This week’s Torah portion* is Deuteronomy 16:18-21:9, and it is worth recounting that part of it that relates to kings. Being ruled by a king, or any royalty, may strike up moderns as being wrong. The difference, of course, is at the time God set aside Israel as the witness to the one true God, the rules instituted by God were radical.
Radical for the time and place, and yet still worthy in today’s world. Here’s a section dealing with any king who is appointed with the blessing of God. From Deuteronomy 17:
14″When you come to the land that the LORD your God is giving you, and you possess it and dwell in it and then say, ‘I will set a king over me, like all the nations that are around me,’ 15you may indeed set a king over you whom the LORD your God will choose. One from among your brothers you shall set as king over you. You may not put a foreigner over you, who is not your brother. 16Only he must not acquire many horses for himself or cause the people to return to Egypt in order to acquire many horses, since the LORD has said to you, ‘You shall never return that way again.’ 17And he shall not acquire many wives for himself, lest his heart turn away, nor shall he acquire for himself excessive silver and gold.18″And when he sits on the throne of his kingdom, he shall write for himself in a book a copy of this law, approved by the Levitical priests. 19And it shall be with him, and he shall read in it all the days of his life, that he may learn to fear the LORD his God by keeping all the words of this law and these statutes, and doing them, 20that his heart may not be lifted up above his brothers, and that he may not turn aside from the commandment, either to the right hand or to the left, so that he may continue long in his kingdom, he and his children, in Israel.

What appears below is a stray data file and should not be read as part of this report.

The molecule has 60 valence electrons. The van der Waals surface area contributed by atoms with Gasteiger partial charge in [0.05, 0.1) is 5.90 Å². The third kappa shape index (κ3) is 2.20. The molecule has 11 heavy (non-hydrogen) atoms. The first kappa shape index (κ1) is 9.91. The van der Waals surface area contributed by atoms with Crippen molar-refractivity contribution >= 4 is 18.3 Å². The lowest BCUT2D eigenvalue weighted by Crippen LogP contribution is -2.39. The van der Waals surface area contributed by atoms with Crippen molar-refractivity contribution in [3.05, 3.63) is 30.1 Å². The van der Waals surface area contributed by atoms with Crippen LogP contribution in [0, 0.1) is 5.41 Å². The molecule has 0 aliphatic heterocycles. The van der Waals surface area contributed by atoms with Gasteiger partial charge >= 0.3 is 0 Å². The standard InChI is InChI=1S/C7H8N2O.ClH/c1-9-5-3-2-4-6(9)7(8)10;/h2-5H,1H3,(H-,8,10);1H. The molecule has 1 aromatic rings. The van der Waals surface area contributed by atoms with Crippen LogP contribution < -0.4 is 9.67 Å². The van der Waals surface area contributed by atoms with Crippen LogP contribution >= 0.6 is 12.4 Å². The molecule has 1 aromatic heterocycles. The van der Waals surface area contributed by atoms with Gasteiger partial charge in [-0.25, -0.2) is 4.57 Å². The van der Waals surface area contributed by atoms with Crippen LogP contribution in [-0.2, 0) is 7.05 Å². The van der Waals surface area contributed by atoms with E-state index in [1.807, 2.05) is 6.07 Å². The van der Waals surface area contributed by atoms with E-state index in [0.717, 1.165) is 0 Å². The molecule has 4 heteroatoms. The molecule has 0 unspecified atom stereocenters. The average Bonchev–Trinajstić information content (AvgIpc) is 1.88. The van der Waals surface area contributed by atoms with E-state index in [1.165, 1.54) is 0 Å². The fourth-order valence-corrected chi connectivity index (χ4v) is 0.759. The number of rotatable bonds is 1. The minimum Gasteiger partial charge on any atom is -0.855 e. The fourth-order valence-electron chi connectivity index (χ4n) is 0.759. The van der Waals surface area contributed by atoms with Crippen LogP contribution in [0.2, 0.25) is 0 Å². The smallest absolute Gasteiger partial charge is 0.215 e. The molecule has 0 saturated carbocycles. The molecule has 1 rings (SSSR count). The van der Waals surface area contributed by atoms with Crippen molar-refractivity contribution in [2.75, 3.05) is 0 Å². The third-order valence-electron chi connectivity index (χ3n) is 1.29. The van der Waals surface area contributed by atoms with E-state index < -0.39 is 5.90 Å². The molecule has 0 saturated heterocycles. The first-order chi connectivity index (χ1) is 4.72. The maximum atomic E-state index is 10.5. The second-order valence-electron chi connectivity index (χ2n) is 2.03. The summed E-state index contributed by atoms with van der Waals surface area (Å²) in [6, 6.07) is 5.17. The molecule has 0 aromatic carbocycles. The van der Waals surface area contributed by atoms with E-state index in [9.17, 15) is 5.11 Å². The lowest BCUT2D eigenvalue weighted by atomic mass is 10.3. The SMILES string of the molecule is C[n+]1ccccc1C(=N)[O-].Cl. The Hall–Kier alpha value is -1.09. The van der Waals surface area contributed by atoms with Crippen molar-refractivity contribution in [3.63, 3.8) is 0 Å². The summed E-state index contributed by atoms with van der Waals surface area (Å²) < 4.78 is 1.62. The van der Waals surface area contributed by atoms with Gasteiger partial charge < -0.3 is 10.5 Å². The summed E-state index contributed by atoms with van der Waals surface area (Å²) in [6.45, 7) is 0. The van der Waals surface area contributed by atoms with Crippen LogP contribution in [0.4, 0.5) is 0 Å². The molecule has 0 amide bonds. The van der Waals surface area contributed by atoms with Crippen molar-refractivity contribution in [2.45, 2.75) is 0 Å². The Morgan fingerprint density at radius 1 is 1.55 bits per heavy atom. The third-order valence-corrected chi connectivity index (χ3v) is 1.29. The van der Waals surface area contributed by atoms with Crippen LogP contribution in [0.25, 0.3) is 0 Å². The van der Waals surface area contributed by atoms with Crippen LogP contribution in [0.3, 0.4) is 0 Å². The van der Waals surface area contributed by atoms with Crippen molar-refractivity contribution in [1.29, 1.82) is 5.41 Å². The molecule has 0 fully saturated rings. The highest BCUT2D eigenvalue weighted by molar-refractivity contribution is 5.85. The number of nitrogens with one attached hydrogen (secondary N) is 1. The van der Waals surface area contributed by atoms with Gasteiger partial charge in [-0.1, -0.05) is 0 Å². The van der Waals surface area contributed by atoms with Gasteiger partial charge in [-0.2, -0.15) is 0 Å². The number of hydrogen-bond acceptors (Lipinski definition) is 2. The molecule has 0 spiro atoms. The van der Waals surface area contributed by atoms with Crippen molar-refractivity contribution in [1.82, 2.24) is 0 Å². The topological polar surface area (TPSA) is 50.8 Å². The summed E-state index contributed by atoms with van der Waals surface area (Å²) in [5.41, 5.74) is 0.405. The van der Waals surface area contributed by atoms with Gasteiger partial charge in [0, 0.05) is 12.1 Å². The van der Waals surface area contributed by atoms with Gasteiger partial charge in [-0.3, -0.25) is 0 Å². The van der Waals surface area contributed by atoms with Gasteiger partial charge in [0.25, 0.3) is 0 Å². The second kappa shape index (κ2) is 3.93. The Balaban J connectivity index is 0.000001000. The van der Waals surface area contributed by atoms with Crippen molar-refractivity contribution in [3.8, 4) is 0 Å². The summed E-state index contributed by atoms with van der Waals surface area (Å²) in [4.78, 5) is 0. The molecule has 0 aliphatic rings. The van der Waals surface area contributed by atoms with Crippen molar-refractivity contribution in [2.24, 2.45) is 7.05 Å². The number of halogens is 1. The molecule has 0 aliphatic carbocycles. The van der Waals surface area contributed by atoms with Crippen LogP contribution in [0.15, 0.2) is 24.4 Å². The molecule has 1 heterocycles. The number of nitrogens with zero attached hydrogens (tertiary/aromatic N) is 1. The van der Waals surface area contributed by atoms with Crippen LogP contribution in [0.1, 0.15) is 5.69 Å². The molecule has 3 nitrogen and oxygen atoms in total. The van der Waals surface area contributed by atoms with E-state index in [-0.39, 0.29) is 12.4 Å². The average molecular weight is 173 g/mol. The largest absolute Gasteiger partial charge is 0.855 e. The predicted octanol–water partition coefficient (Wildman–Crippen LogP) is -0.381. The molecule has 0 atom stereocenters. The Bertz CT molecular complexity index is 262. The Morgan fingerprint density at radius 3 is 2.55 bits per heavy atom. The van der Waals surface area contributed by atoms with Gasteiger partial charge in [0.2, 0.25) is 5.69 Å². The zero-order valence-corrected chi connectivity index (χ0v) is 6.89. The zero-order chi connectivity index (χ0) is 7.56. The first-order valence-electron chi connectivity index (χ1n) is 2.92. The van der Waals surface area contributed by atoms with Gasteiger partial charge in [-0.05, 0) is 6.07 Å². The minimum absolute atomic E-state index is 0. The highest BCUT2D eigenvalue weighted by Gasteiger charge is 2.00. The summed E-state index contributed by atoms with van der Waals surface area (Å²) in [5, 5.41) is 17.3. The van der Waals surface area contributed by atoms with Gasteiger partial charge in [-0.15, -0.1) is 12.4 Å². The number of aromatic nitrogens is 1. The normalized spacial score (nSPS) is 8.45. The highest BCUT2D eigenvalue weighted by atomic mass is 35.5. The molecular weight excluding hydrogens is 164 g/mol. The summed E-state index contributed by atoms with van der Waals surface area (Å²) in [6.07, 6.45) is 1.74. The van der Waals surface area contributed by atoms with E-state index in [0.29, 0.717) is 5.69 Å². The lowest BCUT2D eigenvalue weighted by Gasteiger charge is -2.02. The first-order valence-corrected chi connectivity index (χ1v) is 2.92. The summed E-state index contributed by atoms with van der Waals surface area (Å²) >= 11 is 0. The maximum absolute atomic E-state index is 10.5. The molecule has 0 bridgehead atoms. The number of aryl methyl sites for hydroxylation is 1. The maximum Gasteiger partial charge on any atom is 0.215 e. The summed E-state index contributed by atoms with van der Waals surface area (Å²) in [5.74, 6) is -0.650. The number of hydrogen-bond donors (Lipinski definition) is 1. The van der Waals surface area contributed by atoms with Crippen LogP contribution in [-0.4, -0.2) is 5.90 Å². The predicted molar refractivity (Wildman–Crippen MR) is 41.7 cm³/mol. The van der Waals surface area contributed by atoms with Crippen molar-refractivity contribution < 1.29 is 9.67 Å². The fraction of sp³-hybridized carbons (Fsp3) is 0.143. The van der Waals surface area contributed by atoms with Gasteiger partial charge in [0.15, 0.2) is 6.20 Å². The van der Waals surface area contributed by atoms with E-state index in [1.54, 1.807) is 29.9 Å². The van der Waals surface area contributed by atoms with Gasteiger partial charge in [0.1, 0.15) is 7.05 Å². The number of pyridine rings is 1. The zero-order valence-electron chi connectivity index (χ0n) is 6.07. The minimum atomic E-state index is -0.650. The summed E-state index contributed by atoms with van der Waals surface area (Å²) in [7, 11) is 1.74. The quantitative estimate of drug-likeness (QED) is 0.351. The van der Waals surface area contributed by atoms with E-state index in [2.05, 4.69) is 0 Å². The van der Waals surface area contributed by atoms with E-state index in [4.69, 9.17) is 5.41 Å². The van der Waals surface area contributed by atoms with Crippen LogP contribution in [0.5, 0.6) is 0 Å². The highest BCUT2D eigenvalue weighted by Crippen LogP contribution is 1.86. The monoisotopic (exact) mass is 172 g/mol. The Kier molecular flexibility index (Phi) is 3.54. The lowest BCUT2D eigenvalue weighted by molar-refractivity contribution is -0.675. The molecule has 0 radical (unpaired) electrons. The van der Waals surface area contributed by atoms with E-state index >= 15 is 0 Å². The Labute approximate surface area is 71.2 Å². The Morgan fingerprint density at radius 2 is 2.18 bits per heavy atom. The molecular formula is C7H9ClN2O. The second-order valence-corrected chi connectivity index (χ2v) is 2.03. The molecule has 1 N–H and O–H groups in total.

What I’d like to especially point out is the instruction that a king “shall write for himself in a book a copy of this law, approved by the Levitical priests. And it shall be with him, and he shall read in it all the days of his life…” Keep God’s word close; on you at all times. This is wisdom that could, and should, be heeded by our leaders today.
As for the set of restrictions to the king, they stand out against what had been the absolute right of kings; what came to be called, however falsely, the “divine right of kings.” Yes, Romans 13 and all of that. But here in Deuteronomy we see that God’s charge to a king very much included limits on the king’s actions.
As a practical matter, prophetic history demonstrates that Israel’s kings often ignored God’s law. And all of Israel paid the price, which included the Babylonian exile. It is a lesson that today’s kings should take to heart. Along with God’s law, and His revelation that His son demands both mercy and justice of His kings.
* Heb. parsha, the weekly portion of Torah that constitutes the basic reading for Jews. The entire Torah, for us, the first five books (Pentateuch) of the Hebrew Scriptures, is read aloud throughout the course of each year.